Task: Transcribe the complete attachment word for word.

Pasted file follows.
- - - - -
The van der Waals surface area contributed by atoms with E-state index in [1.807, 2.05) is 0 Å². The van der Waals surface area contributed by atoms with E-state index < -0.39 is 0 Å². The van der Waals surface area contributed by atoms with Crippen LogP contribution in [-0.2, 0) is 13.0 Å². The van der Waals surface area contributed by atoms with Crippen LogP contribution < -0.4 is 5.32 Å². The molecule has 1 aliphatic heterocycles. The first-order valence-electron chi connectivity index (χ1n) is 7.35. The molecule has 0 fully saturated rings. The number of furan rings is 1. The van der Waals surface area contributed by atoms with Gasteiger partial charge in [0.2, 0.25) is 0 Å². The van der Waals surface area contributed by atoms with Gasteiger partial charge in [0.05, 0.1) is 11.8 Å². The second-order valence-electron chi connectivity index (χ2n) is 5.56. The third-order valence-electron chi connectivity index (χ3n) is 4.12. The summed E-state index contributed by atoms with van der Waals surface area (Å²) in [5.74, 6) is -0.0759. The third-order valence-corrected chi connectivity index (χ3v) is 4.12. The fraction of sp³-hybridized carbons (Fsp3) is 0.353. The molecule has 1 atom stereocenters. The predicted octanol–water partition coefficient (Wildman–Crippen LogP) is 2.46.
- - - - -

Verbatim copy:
The van der Waals surface area contributed by atoms with E-state index in [1.807, 2.05) is 0 Å². The van der Waals surface area contributed by atoms with E-state index < -0.39 is 0 Å². The van der Waals surface area contributed by atoms with Crippen LogP contribution in [-0.2, 0) is 13.0 Å². The van der Waals surface area contributed by atoms with Crippen LogP contribution < -0.4 is 5.32 Å². The molecule has 1 aliphatic heterocycles. The first-order valence-electron chi connectivity index (χ1n) is 7.35. The molecule has 0 fully saturated rings. The number of furan rings is 1. The van der Waals surface area contributed by atoms with Gasteiger partial charge in [0.2, 0.25) is 0 Å². The van der Waals surface area contributed by atoms with Gasteiger partial charge in [0.05, 0.1) is 11.8 Å². The second-order valence-electron chi connectivity index (χ2n) is 5.56. The third-order valence-electron chi connectivity index (χ3n) is 4.12. The summed E-state index contributed by atoms with van der Waals surface area (Å²) in [5.74, 6) is -0.0759. The third-order valence-corrected chi connectivity index (χ3v) is 4.12. The fraction of sp³-hybridized carbons (Fsp3) is 0.353. The molecule has 1 atom stereocenters. The predicted octanol–water partition coefficient (Wildman–Crippen LogP) is 2.46.